The Department for Environment, Food and Rural Affairs, in conjunction with the Scottish Government, is consulting on proposals to largely replace the existing penalty regime with civil penalties for non compliance with the EU Fluorinated Greenhouse Gases Regulation (EU No 517/2014) (the “EU Regulation”) in England, Scotland and offshore hydrocarbon installations in marine areas throughout the UK.

Fluorinated gases (or “F-Gases”) were largely introduced in the 1990s as replacements for Chlorofluorocarbons (CFCs) and can be found in various household and industrial products, such as medical inhalers, refrigerators and air conditioning units. Whilst F-Gases do not harm the ozone layer in the way that CFCs do, they are greenhouse gases which are believed to be up to 1000 times more harmful to the environment than Carbon Dioxide. As a result, the EU Regulation requires reduction in the amount of F-Gas containing products. The reductions are targeted by quotas of F-Gas containing products that a producer or importer places on the EU market over the course of a year, with this quota decreasing in steps between 2015 and 2030. The EU Regulation also requires leak checks and repairs of F-Gas containing products and imposes training requirements on those who deal with the products.

The EU Regulation is directly applicable in the UK but enforcement powers and penalties have been implemented by the Fluorinated Greenhouse Gases Regulations 2015 (the “Regulations”). The Environment Agency is primarily responsible for enforcing the Regulations in England, SEPA in Scotland and the Secretary of State for the marine areas but local authorities and other Government agencies also have enforcement responsibilities.

Currently, non-compliance with the Regulations can lead to enforcement action, in the form of enforcement notices, or a criminal prosecution potentially resulting in a criminal conviction and a fine. However, there is some concern that the current criminal regime does little to deter people from violating the Regulations. The enforcement notices carry no financial penalty. Criminal proceedings are often expensive and time consuming, which has led to very few prosecutions.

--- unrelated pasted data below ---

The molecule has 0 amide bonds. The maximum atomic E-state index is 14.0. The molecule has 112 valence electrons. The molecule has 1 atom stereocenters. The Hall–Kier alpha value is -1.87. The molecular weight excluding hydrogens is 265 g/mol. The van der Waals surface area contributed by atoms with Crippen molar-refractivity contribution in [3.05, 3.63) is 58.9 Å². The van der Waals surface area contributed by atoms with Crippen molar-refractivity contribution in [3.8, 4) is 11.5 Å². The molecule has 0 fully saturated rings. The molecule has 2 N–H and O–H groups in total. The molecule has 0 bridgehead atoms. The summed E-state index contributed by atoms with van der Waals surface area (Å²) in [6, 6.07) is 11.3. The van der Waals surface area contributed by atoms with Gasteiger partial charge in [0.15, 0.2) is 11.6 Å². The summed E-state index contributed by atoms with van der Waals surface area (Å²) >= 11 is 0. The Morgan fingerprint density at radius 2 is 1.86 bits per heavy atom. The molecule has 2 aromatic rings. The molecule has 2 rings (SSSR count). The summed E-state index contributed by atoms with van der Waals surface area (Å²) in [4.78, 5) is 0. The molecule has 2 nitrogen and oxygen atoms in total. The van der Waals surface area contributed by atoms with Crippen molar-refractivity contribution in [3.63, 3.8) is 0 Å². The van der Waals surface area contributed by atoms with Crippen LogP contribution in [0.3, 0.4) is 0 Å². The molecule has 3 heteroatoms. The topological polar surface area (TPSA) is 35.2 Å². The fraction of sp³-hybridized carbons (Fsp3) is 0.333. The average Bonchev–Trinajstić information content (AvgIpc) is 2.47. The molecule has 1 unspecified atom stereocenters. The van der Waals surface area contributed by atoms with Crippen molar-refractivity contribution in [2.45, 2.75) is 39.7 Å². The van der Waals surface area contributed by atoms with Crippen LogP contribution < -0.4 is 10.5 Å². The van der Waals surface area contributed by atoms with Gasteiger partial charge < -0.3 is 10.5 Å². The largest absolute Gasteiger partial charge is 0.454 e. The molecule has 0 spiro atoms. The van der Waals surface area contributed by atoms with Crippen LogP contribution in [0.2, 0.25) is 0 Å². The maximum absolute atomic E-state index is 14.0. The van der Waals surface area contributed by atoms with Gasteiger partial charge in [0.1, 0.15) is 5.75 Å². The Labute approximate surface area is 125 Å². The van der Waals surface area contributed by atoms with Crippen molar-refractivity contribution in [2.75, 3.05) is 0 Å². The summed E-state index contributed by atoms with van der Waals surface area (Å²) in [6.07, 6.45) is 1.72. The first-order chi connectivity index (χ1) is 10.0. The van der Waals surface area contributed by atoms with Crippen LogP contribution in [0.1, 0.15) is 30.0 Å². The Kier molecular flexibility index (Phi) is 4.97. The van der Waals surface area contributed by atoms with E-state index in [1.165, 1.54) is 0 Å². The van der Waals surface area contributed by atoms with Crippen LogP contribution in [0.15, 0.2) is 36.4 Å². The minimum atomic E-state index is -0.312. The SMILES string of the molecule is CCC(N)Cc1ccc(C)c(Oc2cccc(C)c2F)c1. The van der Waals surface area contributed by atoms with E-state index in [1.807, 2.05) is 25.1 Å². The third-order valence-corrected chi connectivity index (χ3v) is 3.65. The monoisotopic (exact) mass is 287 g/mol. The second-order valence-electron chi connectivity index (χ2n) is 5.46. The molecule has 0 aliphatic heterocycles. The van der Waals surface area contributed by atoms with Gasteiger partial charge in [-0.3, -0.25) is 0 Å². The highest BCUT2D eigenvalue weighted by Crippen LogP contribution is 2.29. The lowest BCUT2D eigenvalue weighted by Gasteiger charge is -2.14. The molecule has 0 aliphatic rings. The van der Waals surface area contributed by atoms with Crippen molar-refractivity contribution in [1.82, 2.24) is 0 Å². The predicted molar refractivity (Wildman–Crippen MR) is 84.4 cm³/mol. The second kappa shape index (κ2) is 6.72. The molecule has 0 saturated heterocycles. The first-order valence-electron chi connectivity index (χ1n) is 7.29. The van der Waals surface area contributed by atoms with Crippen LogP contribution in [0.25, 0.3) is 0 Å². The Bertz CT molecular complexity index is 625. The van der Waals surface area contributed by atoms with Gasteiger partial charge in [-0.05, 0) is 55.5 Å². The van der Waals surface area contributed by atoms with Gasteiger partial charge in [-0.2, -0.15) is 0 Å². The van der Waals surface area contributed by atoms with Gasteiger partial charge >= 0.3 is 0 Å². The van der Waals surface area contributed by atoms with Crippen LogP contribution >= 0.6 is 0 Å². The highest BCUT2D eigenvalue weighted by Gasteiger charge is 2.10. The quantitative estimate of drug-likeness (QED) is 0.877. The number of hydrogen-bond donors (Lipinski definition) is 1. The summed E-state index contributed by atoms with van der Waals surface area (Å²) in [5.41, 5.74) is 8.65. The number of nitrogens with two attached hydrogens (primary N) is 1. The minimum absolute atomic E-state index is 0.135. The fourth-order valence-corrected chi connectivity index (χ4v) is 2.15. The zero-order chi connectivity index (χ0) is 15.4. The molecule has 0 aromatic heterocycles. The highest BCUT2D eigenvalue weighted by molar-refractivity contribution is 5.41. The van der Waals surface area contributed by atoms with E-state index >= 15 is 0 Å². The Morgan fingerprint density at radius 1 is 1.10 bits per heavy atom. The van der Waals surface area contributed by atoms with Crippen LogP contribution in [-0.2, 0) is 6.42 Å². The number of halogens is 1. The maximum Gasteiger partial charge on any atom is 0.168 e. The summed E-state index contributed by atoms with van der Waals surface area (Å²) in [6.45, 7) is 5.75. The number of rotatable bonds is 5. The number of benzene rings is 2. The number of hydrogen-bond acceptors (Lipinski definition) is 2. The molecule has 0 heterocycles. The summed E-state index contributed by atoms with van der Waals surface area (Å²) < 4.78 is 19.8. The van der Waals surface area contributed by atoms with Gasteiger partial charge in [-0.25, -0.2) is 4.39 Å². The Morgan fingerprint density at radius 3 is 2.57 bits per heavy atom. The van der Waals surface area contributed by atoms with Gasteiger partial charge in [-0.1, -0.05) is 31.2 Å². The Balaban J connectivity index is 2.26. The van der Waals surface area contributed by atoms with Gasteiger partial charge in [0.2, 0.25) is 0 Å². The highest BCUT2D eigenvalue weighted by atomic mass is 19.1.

The new proposal is that the criminal offences for non compliance would largely be removed and replaced by civil penalties (deliberate release would remain a criminal offence but with an additional enforcement option of a civil penalty). The civil penalties would range from £1,000 to £200,000 based on the seriousness of the breach and the size of the company or financial standing of the individual. In addition, investigation costs would be pursued. The offender would initially receive a notice of intention to issue a penalty, and would be given 28 days to respond if they believe that the penalty is unreasonable, or to provide mitigation. Separate appeals procedures are to apply following the issue of a penalty.

Views are being sought on these proposals, with regards to the premise of civil penalties themselves and also the specifics of the proposals and some other legal changes. Responses should be submitted by 24 November 2017. If you have any queries relating to how these proposals may affect you or your business or you wish to seek advice on how to respond to the consultation, please contact one of the above listed contacts or your usual CMS EHS contact.

The consultation document states that following review of responses, draft legislation will be laid before Parliament in January 2018 or as soon as possible thereafter with guidance to follow.